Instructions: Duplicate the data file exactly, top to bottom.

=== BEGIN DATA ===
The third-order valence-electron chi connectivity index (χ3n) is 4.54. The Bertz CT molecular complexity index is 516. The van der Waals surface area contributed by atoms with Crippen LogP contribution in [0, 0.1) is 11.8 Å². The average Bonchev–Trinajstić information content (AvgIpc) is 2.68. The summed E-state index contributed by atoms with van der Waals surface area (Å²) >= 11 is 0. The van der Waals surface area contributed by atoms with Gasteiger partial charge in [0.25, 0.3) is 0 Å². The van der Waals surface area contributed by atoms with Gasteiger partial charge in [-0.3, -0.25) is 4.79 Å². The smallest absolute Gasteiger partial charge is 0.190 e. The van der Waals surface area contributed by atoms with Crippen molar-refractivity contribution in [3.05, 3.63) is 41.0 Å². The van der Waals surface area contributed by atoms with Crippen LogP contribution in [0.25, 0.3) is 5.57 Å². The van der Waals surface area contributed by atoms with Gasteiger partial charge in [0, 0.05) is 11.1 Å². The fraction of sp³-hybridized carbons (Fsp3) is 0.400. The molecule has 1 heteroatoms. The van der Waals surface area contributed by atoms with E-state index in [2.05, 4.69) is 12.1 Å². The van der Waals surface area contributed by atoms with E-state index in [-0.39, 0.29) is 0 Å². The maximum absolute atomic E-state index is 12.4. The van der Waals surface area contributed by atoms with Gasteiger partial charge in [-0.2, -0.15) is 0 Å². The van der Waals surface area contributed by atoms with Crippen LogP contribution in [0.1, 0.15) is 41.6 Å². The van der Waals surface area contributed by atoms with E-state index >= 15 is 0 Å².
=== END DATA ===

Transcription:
The third-order valence-electron chi connectivity index (χ3n) is 4.54. The Bertz CT molecular complexity index is 516. The van der Waals surface area contributed by atoms with Crippen LogP contribution in [0, 0.1) is 11.8 Å². The average Bonchev–Trinajstić information content (AvgIpc) is 2.68. The summed E-state index contributed by atoms with van der Waals surface area (Å²) >= 11 is 0. The van der Waals surface area contributed by atoms with Gasteiger partial charge in [0.25, 0.3) is 0 Å². The van der Waals surface area contributed by atoms with Gasteiger partial charge in [-0.3, -0.25) is 4.79 Å². The smallest absolute Gasteiger partial charge is 0.190 e. The van der Waals surface area contributed by atoms with Crippen molar-refractivity contribution in [3.05, 3.63) is 41.0 Å². The van der Waals surface area contributed by atoms with Crippen LogP contribution in [0.25, 0.3) is 5.57 Å². The van der Waals surface area contributed by atoms with Gasteiger partial charge in [0, 0.05) is 11.1 Å². The fraction of sp³-hybridized carbons (Fsp3) is 0.400. The molecule has 1 heteroatoms. The van der Waals surface area contributed by atoms with E-state index in [2.05, 4.69) is 12.1 Å². The van der Waals surface area contributed by atoms with E-state index in [-0.39, 0.29) is 0 Å². The maximum absolute atomic E-state index is 12.4. The van der Waals surface area contributed by atoms with Gasteiger partial charge in [-0.2, -0.15) is 0 Å². The van der Waals surface area contributed by atoms with Crippen LogP contribution in [0.1, 0.15) is 41.6 Å². The van der Waals surface area contributed by atoms with E-state index >= 15 is 0 Å².